How to Calculate Net Carbs

Whether to count net or total carbs is a controversial topic within the low-carb community.

For starters, the term “net carbs” isn’t officially recognized or agreed upon by nutrition experts. In addition, due to conflicting and outdated information, figuring out how to calculate net carbs can be confusing.

In fact, the net carb claims on packaged foods may not reflect the number of carbs your body actually absorbs.

Luckily, knowing how your body processes different types of carbs may help you achieve your target blood sugar, weight loss and health goals.

This article looks at the science behind net carbs, provides simple calculations for determining your intake and discusses the pros and cons of counting net carbs.

What Are Net (Digestible) Carbs?

Net carbs are sometimes referred to as digestible or impact carbs. The terms refer to carbs that are absorbed by the body, including both simple and complex carbs.

Simple carbs contain one or two sugar units linked together and are found in foods like fruits, vegetables, milk, sugar, honey and syrup.

Complex carbs contain many sugar units linked together and are found in grains and starchy vegetables like potatoes.

When you eat a carb-containing food, most of the carbs are broken down into individual sugar units by enzymes produced in your small intestine. Your body can only absorb individual sugar units.

However, some carbs can’t be broken down into individual sugars, whereas others are only partially broken down and absorbed. These include fiber and sugar alcohols.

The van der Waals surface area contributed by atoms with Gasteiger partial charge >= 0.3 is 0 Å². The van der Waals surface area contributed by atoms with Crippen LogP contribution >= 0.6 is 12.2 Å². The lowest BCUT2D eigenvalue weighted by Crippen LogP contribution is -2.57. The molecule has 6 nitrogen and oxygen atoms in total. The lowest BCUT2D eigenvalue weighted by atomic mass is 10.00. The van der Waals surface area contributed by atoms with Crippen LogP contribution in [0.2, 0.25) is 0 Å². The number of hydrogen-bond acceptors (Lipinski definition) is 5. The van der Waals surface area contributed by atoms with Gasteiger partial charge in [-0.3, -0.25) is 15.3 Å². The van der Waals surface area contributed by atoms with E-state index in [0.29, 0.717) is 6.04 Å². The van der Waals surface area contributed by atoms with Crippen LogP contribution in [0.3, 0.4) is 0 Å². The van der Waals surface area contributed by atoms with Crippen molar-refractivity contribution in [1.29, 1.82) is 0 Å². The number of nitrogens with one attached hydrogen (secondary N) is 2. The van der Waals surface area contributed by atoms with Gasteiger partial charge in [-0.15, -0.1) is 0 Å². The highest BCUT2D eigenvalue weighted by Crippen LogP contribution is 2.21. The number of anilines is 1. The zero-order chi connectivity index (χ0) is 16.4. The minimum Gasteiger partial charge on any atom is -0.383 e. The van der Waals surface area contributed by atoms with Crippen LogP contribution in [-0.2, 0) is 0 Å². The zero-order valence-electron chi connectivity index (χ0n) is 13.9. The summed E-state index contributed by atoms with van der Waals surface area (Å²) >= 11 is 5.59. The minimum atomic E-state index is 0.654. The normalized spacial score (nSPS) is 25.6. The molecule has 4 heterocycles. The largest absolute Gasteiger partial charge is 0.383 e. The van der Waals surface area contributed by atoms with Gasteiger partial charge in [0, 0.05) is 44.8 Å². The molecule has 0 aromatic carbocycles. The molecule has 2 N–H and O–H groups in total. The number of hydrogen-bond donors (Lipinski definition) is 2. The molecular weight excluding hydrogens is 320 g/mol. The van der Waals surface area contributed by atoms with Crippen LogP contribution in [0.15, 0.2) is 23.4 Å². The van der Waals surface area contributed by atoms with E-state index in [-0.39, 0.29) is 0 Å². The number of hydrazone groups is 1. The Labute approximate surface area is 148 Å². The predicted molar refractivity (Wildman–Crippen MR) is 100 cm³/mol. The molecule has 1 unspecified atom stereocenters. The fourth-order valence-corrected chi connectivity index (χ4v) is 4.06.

Because of this, most fiber and sugar alcohols can be subtracted from total carbs when calculating net carbs.

SUMMARY:Net (digestible) carbs are broken down into individual sugar units and absorbed into your bloodstream. However, your body processes fiber and sugar alcohol carbs differently than digestible carbs.

How Your Body Handles Fiber Carbs

Fiber is a unique form of carbs in terms of its digestion and effects on your body.

Unlike starch and sugar, naturally occurring fiber isn’t absorbed in your small intestine.

This is because the links between sugar units can’t be broken down by the enzymes in your digestive tract. Therefore, fiber passes directly into the colon (1Trusted Source).

However, its fate after that depends on what type of fiber it is.

There are two broad categories of fiber: insoluble and soluble. About two-thirds of the fiber you eat is insoluble, while the other third is soluble.

Insoluble fiber does not dissolve in water. It creates a bulkier stool and can help prevent constipation. This type of fiber leaves the colon unchanged, provides no calories and has no effect on blood sugar or insulin levels (2Trusted Source).

By contrast, soluble fiber dissolves in water and forms a gel that slows down food’s movement through your system and can help make you feel full (3Trusted Source).

After arriving in your colon, soluble fibers are fermented into short-chain fatty acids (SCFAs) by bacteria. These SCFAs help keep your gut healthy and may also provide a number of other health benefits.

Studies have shown that the fermentation of 1 gram of soluble fiber to SCFAs provides about 1–2 calories, depending on the type of fiber (4Trusted Source5).

Since about one-third of the fiber in most foods is soluble, a serving of food containing 6 grams of fiber would contribute up to 4 calories in the form of SCFAs.

However, while soluble fiber does provide a few calories, it doesn’t seem to increase blood glucose. In fact, the most recent research suggests that its effects in the gut help reduce blood sugar levels (6Trusted Source7Trusted Source).

Many studies have shown that soluble fiber may lead to better blood sugar control, increased insulin sensitivity and the absorption of fewer calories (8Trusted Source9Trusted Source10Trusted Source11Trusted Source).